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Blockchain is extraordinary technology, but may not be appropriate for storing large files, other data.
The Blockchain has become much more than a simple piece of technology. It has become a symbol for freedom, transparency and fairness. With this being said, it’s no wonder we see projects leveraging Blockchain tech as a “one-size-fits-all” tool to solve all sorts of problems, many of which could not be further from the original purpose of the Blockchain.
Nowadays, the words “Blockchain technology” are thrown around alot and sometimes the use of the technology itself is unnecessary. Tim Swanson, Director of Market Research at R3CEV has even coined the term "chain washing" to describe companies/startups that are using or trying to use Blockchain technology in certain areas when in fact, they could be using more advanced technology for the purpose at hand.
This becomes especially evident when it comes to file and data storage. Although the Bitcoin Blockchain is basically a decentralized database for transactions, accounts and balances, keeping that information on a decentralized ledger is already proving to be a challenge due to capacity issues. Nevertheless, several projects and companies insist on looking at Blockchain-based solutions for storage and, while there are clear cases of misguided enthusiasm when it comes to the use of Blockchain technology, there are some projects out there that are worth taking a look at.
When it comes to a mutualistic relation between Decentralized Ledger Technology (DLT) and data storage, the most common use case for the Blockchain is as an incentive layer. This means that data isn’t stored on the Blockchain itself, but the network at hand is able to leverage the Blockchain as a ledger for automatic payments and/or for value exchange, enabling users to pay for storage or access to files.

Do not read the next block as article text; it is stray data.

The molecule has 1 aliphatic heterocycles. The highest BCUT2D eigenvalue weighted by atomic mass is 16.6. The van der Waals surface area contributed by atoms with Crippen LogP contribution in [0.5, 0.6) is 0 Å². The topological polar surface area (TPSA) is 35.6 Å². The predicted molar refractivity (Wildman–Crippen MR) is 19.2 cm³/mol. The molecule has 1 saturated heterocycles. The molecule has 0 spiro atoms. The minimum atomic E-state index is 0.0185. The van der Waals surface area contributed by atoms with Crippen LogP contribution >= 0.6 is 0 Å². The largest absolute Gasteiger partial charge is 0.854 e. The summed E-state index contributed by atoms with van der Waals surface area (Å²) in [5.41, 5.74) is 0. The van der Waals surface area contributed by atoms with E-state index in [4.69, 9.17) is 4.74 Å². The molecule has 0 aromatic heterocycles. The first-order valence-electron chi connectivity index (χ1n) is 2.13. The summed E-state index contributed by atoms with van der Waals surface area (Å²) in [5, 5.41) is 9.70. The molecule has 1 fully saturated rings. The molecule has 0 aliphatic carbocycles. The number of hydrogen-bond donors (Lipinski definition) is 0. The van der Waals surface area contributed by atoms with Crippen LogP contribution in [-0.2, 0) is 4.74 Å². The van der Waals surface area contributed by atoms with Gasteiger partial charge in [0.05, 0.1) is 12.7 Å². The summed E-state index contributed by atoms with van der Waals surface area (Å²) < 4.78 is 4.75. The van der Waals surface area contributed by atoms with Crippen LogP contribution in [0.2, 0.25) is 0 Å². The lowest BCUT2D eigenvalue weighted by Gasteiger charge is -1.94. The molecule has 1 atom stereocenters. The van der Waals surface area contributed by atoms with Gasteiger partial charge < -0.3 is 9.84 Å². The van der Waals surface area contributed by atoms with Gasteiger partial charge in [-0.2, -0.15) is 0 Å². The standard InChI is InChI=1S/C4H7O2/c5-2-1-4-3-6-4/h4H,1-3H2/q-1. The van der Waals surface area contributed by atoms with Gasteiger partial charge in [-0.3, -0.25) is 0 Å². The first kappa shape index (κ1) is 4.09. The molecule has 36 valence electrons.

In this case, the advantages for using the Blockchain over any other technology are clear. These include faster settling times, lower transaction fees (which enable microtransactions), higher privacy and the ability for transparent and immutable record keeping. While the Blockchain isn’t being used for data storage, it is providing the foundation on which the decentralized network is built, allowing it to run with no central authority whatsoever.
There are several projects leveraging the Blockchain in such a way. Storj, one of the first and most successful decentralized storage networks on the cryptosphere, comes to mind. The project started out using a Bitcoin-based asset but later moved to an ERC20 token on the Ethereum Blockchain. This token, the Storj Coin (SCJX), is used by clients to pay for storage and acts as an incentive for nodes that keep part of the client’s files. These files have been previously shredded, encrypted, and distributed to multiple nodes in order to ensure their safety and availability.
Another popular example is Filecoin, a project developed by Protocol Labs, the creators of the InterPlanetary File System (IPFS). In case you aren’t familiar with IPFS, it is an alternative p2p hypermedia protocol that allows files to be stored in a permanent and decentralized fashion. This provides historic versioning for files, removes duplicates and even allows users to save on bandwidth since files are downloaded from multiple computers and not from a single server.
While IPFS provides a basis for the storage of files, Protocol Labs took this one step further with the development of Filecoin which, according to the whitepaper, “works as an incentive layer on top of IPFS.” The system is different from the one used by Storj on many levels.
In Filecoin, miners are paid to store and retrieve files, while also receiving mining rewards from their “useful Proof of Work." There is also no set price for file storage. Instead, users and miners place buy and sell orders in a decentralized storage exchange, making Filecoin a competitive marketplace in which prices can adapt to outside conditions.
While Filecoin and Storj focus on providing affordable cloud storage services, a project named Decent is currently working on a decentralized content sharing platform which allows users to upload and monetize/share their work (videos, music, ebooks, etc) without the need to rely on a centralized third party. Users can access content in a much more affordable way by skipping these intermediaries while the nodes that host the content are rewarded with fees. Much like Storj, the files stored by the nodes on the Decent network are shredded and encrypted.